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Monitored Photooxidation of Polypropylene Nonwovens

  • T. L. Vigo
  • A. Muschelewicz
  • K.-Y. Wei
Conference paper

Abstract

The photooxidation of polypropylene has been extensively investigated by a variety of techniques (primarily infrared spectroscopy and electron spin resonance) to elucidate the mechanisms by which this photooxidation occurs.1 As with most polymers, hydroperoxides have been found to photosensitive effectively the degradation and cause chain scission and the formation of various decomposition products containing carbonyl and alkene functional groups.2 Most studies however, have focused on the volatile degradation products formed from polypropylene at high temperatures (usually greater than 200°C) utilizing gas chromatography, and in some instances, mass spectrometry.3 The studies that have addressed the polypropylene residue have been primarily concerned with functional group analysis by infrared spectroscopy and/or chemical techniques.1 This study provides additional information on the photooxidation mechanism of polypropylene utilizing mass spectrometry to examine the nature of the volatile products liberated from the polymer residue (before and after ultraviolent exposure) at different temperatures, in conjunction with changes in various functional carbonyl groups and in the mechanical properties of the nonwoven polypropylene fabrics.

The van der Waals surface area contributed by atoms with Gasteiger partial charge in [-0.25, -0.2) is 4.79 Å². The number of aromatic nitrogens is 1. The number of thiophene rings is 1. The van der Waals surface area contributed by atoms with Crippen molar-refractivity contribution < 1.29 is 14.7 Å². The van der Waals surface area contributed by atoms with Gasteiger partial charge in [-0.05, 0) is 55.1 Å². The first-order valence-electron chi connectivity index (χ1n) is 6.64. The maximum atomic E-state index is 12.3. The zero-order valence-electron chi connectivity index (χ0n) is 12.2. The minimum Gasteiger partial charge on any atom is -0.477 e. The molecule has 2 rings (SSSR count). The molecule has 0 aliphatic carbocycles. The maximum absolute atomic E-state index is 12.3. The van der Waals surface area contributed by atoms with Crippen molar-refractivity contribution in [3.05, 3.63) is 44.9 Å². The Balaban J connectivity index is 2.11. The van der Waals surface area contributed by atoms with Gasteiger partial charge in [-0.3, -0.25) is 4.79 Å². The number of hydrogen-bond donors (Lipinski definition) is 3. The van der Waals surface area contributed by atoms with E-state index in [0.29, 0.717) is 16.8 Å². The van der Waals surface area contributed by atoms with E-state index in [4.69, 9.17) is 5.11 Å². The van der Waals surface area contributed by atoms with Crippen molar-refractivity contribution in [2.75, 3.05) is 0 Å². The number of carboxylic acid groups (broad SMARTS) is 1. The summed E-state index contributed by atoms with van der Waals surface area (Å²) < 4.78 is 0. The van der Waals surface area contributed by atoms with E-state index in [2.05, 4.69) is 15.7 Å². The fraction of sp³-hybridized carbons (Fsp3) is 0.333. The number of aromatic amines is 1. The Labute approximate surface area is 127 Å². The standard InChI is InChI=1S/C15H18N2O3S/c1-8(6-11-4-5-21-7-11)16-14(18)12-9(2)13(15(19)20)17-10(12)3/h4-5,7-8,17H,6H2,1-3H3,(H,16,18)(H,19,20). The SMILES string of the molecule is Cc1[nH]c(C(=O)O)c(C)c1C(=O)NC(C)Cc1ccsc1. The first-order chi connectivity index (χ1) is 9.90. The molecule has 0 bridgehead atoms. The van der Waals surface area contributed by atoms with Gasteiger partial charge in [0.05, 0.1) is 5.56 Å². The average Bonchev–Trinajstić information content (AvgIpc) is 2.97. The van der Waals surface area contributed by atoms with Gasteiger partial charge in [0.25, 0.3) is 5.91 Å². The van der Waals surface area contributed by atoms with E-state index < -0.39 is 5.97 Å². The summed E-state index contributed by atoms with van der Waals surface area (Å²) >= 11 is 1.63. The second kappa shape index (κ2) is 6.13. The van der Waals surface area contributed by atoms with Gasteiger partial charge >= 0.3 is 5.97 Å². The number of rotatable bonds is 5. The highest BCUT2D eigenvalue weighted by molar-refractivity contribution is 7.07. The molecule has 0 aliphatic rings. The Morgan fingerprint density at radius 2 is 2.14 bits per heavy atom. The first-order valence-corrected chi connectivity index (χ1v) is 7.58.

Keywords

Electron Spin Resonance Methylene Blue Nonwoven Fabric Carboxyl Content Functional Group Analysis 
These keywords were added by machine and not by the authors. This process is experimental and the keywords may be updated as the learning algorithm improves.

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References

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    B. Ranby and J. F. Rabek, “Photodegradation, Photo-oxidation, and Photostabilization of Polymers,” Wiley, New York, pp. 129–141 (1975).Google Scholar
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    N. Grassie and W. B. H. Leeming, in: “Ultraviolet Induced Reactions in Polymers,” S. S. Labana, Ed., ACS Symposium Series, 25: 367–390 (1976).Google Scholar
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    J. F. Kinstle, Y. Charit, T. L. Vigo, AZ. Muschelewicz, and K.-Y. Wei, in press.Google Scholar
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    S. L. Snyder, T. L. Vigo, and C. M. Welch, Carbohydr. Res., 34: 91–98 (1974).Google Scholar

Copyright information

© Springer Science+Business Media New York 1987

Authors and Affiliations

  • T. L. Vigo
    • 1
    • 4
  • A. Muschelewicz
    • 2
    • 4
  • K.-Y. Wei
    • 3
    • 4
  1. 1.ARS, SRRCUSDANew OrleansUSA
  2. 2.Dept. of Textiles, Merchandising, and DesignThe University of TennesseeKnoxvilleUSA
  3. 3.Pall CorporationGlen CoveUSA
  4. 4.ARS Textiles and Clothing LaboratoryUSDAKnoxvilleUSA

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